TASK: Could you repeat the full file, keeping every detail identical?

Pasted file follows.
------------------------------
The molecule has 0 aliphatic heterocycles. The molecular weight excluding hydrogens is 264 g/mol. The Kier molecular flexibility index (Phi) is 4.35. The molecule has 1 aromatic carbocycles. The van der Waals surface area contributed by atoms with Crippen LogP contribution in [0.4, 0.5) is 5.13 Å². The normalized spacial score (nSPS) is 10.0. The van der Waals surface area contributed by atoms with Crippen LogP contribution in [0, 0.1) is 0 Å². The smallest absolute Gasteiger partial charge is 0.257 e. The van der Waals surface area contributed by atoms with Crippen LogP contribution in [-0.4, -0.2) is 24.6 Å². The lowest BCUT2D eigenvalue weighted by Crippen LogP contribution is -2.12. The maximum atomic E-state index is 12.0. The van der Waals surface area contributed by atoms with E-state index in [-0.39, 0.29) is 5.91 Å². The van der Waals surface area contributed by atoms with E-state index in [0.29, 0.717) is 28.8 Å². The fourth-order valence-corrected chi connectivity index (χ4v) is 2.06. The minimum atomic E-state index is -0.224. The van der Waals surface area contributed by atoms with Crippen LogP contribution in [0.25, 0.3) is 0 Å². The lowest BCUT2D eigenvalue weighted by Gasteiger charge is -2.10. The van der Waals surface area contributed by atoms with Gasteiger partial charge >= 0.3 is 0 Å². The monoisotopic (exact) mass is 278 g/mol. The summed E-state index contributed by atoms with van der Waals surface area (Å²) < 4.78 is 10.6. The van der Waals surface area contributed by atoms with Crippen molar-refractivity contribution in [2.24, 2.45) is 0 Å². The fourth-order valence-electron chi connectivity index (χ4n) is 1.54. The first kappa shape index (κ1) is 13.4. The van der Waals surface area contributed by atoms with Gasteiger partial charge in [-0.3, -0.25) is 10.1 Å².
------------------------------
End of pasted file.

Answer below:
The molecule has 0 aliphatic heterocycles. The molecular weight excluding hydrogens is 264 g/mol. The Kier molecular flexibility index (Phi) is 4.35. The molecule has 1 aromatic carbocycles. The van der Waals surface area contributed by atoms with Crippen LogP contribution in [0.4, 0.5) is 5.13 Å². The normalized spacial score (nSPS) is 10.0. The van der Waals surface area contributed by atoms with Crippen LogP contribution in [0, 0.1) is 0 Å². The smallest absolute Gasteiger partial charge is 0.257 e. The van der Waals surface area contributed by atoms with Crippen LogP contribution in [-0.4, -0.2) is 24.6 Å². The lowest BCUT2D eigenvalue weighted by Crippen LogP contribution is -2.12. The maximum atomic E-state index is 12.0. The van der Waals surface area contributed by atoms with E-state index in [-0.39, 0.29) is 5.91 Å². The van der Waals surface area contributed by atoms with E-state index in [0.29, 0.717) is 28.8 Å². The fourth-order valence-corrected chi connectivity index (χ4v) is 2.06. The minimum atomic E-state index is -0.224. The van der Waals surface area contributed by atoms with Crippen LogP contribution in [0.25, 0.3) is 0 Å². The lowest BCUT2D eigenvalue weighted by Gasteiger charge is -2.10. The van der Waals surface area contributed by atoms with Gasteiger partial charge >= 0.3 is 0 Å². The monoisotopic (exact) mass is 278 g/mol. The summed E-state index contributed by atoms with van der Waals surface area (Å²) < 4.78 is 10.6. The van der Waals surface area contributed by atoms with Crippen molar-refractivity contribution in [2.24, 2.45) is 0 Å². The fourth-order valence-electron chi connectivity index (χ4n) is 1.54. The first kappa shape index (κ1) is 13.4. The van der Waals surface area contributed by atoms with Gasteiger partial charge in [-0.3, -0.25) is 10.1 Å².